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The Eshbaal Inscription

Yosef Garfinkel, Mitka R. Golub, Haggai Misgav, and Saar Ganor

Location:

The inscribed jar was found in excavation Area C, in Building C11, on the floor of Room B and the destruction debris immediately above the floor. The inscription was recognized in the field and thus all of the sediment from the room was sifted and every piece of pottery was collected, even if only a few millimeters in size.

The Location of Eshbaal Inscription

The location of the Eshbaal son of Beda inscription

The Location of Eshbaal Inscription



Restoration:

In the laboratory the pottery from the entire room was spread on tables and the painstaking process of restoration was undertaken in order to recover all the fragments of the jar and its inscription. This meticulous work was made by Adrian Ganor of the Israel Antiquities Authority.

The isolated letters

Eshbaal Inscription - The isolated letters

Eshbaal Inscription - The isolated letters

Eshbaal Inscription - The isolated letters

Restoration of the jar by Adrian Ganor

Eshbaal Inscription - Restoration by Adrian Ganor

Eshbaal Inscription - Restoration by Adrian Ganor

Eshbaal Inscription - Restoration by Adrian Ganor

Eshbaal Inscription - Restoration by Adrian Ganor

Eshbaal Inscription - Restoration by Adrian Ganor

Eshbaal Inscription - Restoration by Adrian Ganor

Eshbaal Inscription - Restoration by Adrian Ganor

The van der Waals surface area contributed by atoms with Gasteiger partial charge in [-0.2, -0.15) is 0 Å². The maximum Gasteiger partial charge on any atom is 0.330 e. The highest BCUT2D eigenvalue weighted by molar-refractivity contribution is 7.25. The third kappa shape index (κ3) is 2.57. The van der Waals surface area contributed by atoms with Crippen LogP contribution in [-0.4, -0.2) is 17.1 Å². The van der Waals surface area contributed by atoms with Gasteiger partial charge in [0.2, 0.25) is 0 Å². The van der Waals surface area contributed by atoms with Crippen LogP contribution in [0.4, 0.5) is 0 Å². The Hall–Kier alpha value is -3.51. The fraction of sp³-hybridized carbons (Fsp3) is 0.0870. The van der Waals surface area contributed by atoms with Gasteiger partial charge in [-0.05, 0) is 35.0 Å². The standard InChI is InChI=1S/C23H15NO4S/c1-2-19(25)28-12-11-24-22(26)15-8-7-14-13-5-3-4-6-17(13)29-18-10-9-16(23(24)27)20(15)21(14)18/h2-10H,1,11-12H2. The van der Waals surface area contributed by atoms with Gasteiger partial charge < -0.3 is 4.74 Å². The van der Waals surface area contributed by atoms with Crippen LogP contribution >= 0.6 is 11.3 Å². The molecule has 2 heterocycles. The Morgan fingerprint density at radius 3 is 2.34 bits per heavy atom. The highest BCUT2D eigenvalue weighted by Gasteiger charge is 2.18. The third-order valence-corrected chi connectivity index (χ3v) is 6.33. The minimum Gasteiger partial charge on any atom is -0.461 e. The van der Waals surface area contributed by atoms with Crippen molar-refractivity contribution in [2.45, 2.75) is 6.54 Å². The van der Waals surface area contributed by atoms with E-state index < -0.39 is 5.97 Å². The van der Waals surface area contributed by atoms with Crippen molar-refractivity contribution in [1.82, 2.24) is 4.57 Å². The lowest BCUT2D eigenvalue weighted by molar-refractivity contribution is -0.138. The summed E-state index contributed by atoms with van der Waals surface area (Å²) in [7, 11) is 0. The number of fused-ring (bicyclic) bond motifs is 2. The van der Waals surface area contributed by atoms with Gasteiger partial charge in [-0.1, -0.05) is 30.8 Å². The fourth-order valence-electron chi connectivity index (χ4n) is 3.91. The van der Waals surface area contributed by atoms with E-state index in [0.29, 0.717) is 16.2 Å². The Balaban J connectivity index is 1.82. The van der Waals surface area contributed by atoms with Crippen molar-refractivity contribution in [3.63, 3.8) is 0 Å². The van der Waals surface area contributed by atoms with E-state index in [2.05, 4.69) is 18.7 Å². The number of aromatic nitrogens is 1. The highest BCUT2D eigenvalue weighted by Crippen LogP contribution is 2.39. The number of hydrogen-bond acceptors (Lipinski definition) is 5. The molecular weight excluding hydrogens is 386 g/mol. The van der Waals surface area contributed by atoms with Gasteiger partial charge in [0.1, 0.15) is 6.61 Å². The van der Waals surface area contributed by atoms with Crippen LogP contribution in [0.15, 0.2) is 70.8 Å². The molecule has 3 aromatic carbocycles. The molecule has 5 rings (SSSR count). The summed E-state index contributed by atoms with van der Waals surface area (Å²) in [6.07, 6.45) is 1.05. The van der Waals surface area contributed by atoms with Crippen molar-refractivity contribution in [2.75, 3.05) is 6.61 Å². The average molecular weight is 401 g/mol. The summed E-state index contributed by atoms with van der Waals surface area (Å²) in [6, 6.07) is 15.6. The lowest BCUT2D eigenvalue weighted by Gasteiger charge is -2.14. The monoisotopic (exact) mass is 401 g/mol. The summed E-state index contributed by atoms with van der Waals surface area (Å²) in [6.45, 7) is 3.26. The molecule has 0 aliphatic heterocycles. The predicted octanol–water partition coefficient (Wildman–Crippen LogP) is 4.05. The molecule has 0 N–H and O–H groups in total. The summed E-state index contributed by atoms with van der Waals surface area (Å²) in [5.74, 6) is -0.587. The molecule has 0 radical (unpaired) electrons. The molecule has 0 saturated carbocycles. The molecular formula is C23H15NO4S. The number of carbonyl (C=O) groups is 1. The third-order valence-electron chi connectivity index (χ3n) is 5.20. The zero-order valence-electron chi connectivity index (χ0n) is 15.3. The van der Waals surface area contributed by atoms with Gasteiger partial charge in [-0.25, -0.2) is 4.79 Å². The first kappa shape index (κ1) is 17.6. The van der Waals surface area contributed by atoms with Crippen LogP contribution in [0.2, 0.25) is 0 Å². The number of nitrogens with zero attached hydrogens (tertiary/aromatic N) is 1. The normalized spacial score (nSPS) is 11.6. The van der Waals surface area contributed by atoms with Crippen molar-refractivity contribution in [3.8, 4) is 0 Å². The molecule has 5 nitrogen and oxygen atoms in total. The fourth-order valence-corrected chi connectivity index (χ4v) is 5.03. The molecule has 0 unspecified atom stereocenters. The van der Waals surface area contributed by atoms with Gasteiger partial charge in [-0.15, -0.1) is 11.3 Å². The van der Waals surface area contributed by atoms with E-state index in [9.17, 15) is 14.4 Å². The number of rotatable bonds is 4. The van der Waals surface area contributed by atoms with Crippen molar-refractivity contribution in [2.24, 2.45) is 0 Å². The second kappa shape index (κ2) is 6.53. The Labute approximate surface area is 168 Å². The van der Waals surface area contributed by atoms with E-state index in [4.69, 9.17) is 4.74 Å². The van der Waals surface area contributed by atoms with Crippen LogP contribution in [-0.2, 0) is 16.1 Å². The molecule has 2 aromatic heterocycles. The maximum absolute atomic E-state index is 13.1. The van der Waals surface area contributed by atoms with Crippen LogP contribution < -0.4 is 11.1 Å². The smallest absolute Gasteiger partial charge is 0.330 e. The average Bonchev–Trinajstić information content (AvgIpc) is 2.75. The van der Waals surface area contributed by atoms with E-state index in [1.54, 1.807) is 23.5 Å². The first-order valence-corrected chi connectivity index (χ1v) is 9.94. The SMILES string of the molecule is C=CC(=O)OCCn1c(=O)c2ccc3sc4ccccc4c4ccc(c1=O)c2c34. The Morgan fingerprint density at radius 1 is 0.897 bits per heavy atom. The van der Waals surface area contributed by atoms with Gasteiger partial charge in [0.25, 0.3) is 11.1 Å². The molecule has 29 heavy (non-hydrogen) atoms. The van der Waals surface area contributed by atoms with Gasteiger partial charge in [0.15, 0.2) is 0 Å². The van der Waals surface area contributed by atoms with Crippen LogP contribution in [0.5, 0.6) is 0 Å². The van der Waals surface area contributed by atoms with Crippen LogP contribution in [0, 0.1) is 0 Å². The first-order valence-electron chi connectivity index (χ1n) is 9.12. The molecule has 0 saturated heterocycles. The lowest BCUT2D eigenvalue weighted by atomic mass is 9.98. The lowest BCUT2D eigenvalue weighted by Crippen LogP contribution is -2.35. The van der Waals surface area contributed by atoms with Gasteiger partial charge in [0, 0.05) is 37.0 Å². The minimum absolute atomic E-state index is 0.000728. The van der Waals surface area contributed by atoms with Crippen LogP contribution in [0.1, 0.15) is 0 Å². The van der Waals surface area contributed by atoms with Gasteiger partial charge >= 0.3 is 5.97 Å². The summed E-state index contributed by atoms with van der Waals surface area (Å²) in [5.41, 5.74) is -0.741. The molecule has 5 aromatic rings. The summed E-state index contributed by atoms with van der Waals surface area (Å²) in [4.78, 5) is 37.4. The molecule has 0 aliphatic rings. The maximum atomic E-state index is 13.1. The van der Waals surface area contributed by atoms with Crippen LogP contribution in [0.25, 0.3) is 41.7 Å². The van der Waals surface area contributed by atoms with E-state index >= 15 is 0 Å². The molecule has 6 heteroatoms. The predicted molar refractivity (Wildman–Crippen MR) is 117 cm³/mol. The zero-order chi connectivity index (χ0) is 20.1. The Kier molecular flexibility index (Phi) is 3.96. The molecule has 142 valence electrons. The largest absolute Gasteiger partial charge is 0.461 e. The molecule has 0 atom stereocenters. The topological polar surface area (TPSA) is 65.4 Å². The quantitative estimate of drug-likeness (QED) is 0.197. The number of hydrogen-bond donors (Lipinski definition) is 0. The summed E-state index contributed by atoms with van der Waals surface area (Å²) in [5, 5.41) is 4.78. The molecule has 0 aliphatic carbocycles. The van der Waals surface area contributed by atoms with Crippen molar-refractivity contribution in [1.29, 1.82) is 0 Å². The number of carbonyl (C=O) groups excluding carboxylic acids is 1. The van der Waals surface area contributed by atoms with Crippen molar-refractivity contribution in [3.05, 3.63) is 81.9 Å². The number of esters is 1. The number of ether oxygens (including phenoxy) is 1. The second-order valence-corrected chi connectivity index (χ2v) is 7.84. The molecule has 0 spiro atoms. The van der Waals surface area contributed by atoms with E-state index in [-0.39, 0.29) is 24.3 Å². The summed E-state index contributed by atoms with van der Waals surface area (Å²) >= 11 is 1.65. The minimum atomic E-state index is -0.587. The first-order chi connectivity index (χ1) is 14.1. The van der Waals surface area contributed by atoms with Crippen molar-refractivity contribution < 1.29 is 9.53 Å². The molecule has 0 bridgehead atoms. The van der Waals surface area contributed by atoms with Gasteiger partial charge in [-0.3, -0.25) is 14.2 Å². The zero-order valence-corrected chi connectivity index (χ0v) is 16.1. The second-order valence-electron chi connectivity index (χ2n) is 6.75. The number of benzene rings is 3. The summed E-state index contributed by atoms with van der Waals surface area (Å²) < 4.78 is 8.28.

Eshbaal Inscription - Restoration by Adrian Ganor

Eshbaal Inscription - Restoration by Adrian Ganor

Eshbaal Inscription - Restoration by Adrian Ganor



Reading the Inscription:

The inscription had been examined and deciphered by Yossi Garfinkel, Mitka R. Golub, Haggai Misgav, and Saar Ganor. It includes a personal name: Eshbaal son of Beda. The name Beda is unique, while Eshbaal is known from the Bible but has never yet appeared on an ancient inscription.

The few first letters of the inscription are not fully preserved but, judging by the upper or lower edges that are still visible, the first word seems to have had four letters, the last one being tav and the partly preserved letter before it qof or resh. Indeed, the first word is not clear, but in the context of an incised inscription on a large container, this inscription indicates that the jar's contents came from the field/estate of Eshbaal son of Beda'.

The inscription had been published in 2015: Garfinkel, Y., Golub, M.R., Misgav, H. and Ganor, S. The ?Isba?al Inscription from Khirbet Qeiyafa. Bulletin of the American Schools of Oriental Research Vol. 373, pp. 217-233.



During the restoration process the inscription had been examined and deciphered by Yossi Garfinkel (who took the photographs and thus
do not appear in the pictures),
Mitka R. Golub, Haggai Misgav, and Saar Ganor.

Eshbaal Inscription

Eshbaal Inscription

Close-up photographs of the inscription had been taken

Close-up photographs of Eshbaal Inscription

Close-up photographs of Eshbaal Inscription

Close-up photographs of Eshbaal Inscription

Close-up photographs of Eshbaal Inscription

Close-up photographs of Eshbaal Inscription

Close-up photographs of Eshbaal Inscription

Close-up photographs of Eshbaal Inscription

Close-up photographs of Eshbaal Inscription

Close-up photographs of Eshbaal Inscription

Close-up photographs of Eshbaal Inscription

More about the Inscription